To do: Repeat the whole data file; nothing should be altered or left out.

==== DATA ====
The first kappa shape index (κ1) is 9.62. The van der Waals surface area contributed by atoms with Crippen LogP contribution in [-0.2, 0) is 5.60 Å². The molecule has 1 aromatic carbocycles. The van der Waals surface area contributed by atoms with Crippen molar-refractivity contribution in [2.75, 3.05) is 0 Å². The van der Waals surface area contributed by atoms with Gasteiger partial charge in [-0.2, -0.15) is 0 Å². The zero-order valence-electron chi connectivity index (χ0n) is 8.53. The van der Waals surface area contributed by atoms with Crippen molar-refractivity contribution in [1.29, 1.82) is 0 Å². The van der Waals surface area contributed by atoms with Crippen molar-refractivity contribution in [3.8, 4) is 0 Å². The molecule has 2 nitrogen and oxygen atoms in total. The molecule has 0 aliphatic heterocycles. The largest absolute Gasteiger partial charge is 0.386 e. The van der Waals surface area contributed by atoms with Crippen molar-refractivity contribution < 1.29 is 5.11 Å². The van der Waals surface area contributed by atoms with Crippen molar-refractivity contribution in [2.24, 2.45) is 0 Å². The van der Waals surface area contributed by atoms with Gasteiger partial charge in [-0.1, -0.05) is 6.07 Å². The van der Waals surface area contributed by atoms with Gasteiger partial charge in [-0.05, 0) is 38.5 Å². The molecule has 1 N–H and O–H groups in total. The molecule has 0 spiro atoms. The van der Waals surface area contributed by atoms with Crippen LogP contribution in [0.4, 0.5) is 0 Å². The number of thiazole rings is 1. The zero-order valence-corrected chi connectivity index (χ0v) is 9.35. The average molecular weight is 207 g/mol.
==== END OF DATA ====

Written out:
The first kappa shape index (κ1) is 9.62. The van der Waals surface area contributed by atoms with Crippen LogP contribution in [-0.2, 0) is 5.60 Å². The molecule has 1 aromatic carbocycles. The van der Waals surface area contributed by atoms with Crippen molar-refractivity contribution in [2.75, 3.05) is 0 Å². The van der Waals surface area contributed by atoms with Gasteiger partial charge in [-0.2, -0.15) is 0 Å². The zero-order valence-electron chi connectivity index (χ0n) is 8.53. The van der Waals surface area contributed by atoms with Crippen molar-refractivity contribution in [1.29, 1.82) is 0 Å². The van der Waals surface area contributed by atoms with Crippen molar-refractivity contribution in [3.8, 4) is 0 Å². The molecule has 2 nitrogen and oxygen atoms in total. The molecule has 0 aliphatic heterocycles. The largest absolute Gasteiger partial charge is 0.386 e. The van der Waals surface area contributed by atoms with Crippen molar-refractivity contribution < 1.29 is 5.11 Å². The van der Waals surface area contributed by atoms with Crippen molar-refractivity contribution in [2.24, 2.45) is 0 Å². The van der Waals surface area contributed by atoms with Gasteiger partial charge in [-0.1, -0.05) is 6.07 Å². The van der Waals surface area contributed by atoms with Gasteiger partial charge in [-0.05, 0) is 38.5 Å². The molecule has 1 N–H and O–H groups in total. The molecule has 0 spiro atoms. The van der Waals surface area contributed by atoms with Crippen LogP contribution in [0.4, 0.5) is 0 Å². The number of thiazole rings is 1. The zero-order valence-corrected chi connectivity index (χ0v) is 9.35. The average molecular weight is 207 g/mol.